New Domino Drops 266 Parking Spaces. How Low Can It Go?
How few parking spaces should be attached to new developments to make New York a more sustainable city?
That’s the big question for developments like Brooklyn’s New Domino, the huge project slated for the Williamsburg waterfront where developers originally proposed 1,694 parking spaces for about 2,400 residences. Neighborhood activists recently won a 266-space reduction in the amount
of parking but still face an onslaught of new automobiles.
Last week, the City Planning Commission approved the New Domino in a unanimous vote. One of the only changes the commission demanded from the project’s developers was to eliminate one parking lot, reducing the number of parking spaces from 1,694 to 1,428. The 266-space reduction was not based on studies or research. It came straight from a request by Borough President Marty Markowitz.
While the reduction was a victory for livable streets, the fact that more than 1,400 parking spaces remain highlights the immense disconnect between the developer’s initial proposal and goals like reducing traffic or encouraging sustainable transportation. To make the Williamsburg waterfront a
real beacon of sustainable planning, it’s clear that the New Domino
would have to include substantially fewer than 1,428 spaces.
"It’s still going to be an auto-oriented
development," said David King, a professor of planning at Columbia
University who specializes in parking. "1,400 is just a lot of parking
spaces, however you cut it."
"In the Department of City Planning, there’s a group that thinks New York City will collapse on itself if you stop attracting families with cars."
The local community board and Council Member Stephen Levin had asked for even larger reductions in parking. When Community Board 1 requested fewer parking spaces, their resolution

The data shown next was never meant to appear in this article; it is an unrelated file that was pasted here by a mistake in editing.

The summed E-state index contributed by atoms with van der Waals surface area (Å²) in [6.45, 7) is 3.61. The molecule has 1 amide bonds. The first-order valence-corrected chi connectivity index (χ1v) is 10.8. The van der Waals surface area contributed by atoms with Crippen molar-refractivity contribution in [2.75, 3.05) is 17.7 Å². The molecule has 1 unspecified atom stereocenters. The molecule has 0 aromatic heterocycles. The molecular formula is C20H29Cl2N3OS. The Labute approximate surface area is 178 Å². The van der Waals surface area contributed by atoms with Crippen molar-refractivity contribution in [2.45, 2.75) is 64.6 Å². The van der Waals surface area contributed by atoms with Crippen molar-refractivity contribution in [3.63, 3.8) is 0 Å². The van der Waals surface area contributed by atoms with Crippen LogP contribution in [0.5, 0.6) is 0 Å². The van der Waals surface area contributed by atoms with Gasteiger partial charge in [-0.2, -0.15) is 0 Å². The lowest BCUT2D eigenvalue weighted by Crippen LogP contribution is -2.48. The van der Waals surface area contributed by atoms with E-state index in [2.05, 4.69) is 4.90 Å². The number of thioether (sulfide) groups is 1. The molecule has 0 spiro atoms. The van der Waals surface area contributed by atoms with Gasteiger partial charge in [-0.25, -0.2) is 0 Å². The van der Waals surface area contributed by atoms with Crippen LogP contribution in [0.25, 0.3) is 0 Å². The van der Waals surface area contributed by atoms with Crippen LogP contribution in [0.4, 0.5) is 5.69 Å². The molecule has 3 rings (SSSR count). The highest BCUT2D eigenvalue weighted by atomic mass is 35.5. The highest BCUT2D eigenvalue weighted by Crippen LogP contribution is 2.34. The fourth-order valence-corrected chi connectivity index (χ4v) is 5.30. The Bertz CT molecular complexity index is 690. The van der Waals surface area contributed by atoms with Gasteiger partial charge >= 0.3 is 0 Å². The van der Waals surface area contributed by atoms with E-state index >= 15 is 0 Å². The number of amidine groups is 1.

called for "a level significantly less than the maximum allowed under
zoning," or 1,541 spaces, according to land use committee chair Ward
Dennis. Dennis wouldn’t speak for the board as to whether 1,428 was
"significantly" less than 1,541.
So how, at New Domino or in any big project down the line, would you figure out the right amount of parking?
"That’s a community decision," argued Rachel Weinberger, UPenn professor and parking policy expert. "It’s a vision thing." According to Weinberger, the transportation effects of off-street parking are fairly well-documented, so setting parking levels is a matter of deciding which outcomes you want.
Attaching guaranteed parking spaces to housing is one of the fastest ways to ensure that residents drive, she said, pointing to "Guaranteed Parking, Guaranteed Driving," a report she co-authored for Transportation Alternatives in 2008, as well as more intensive research she is currently conducting. Accordingly, asking how much parking to include is another way of asking how much congestion, environmental damage and danger to pedestrians a community is willing to tolerate in return for making driving more convenient.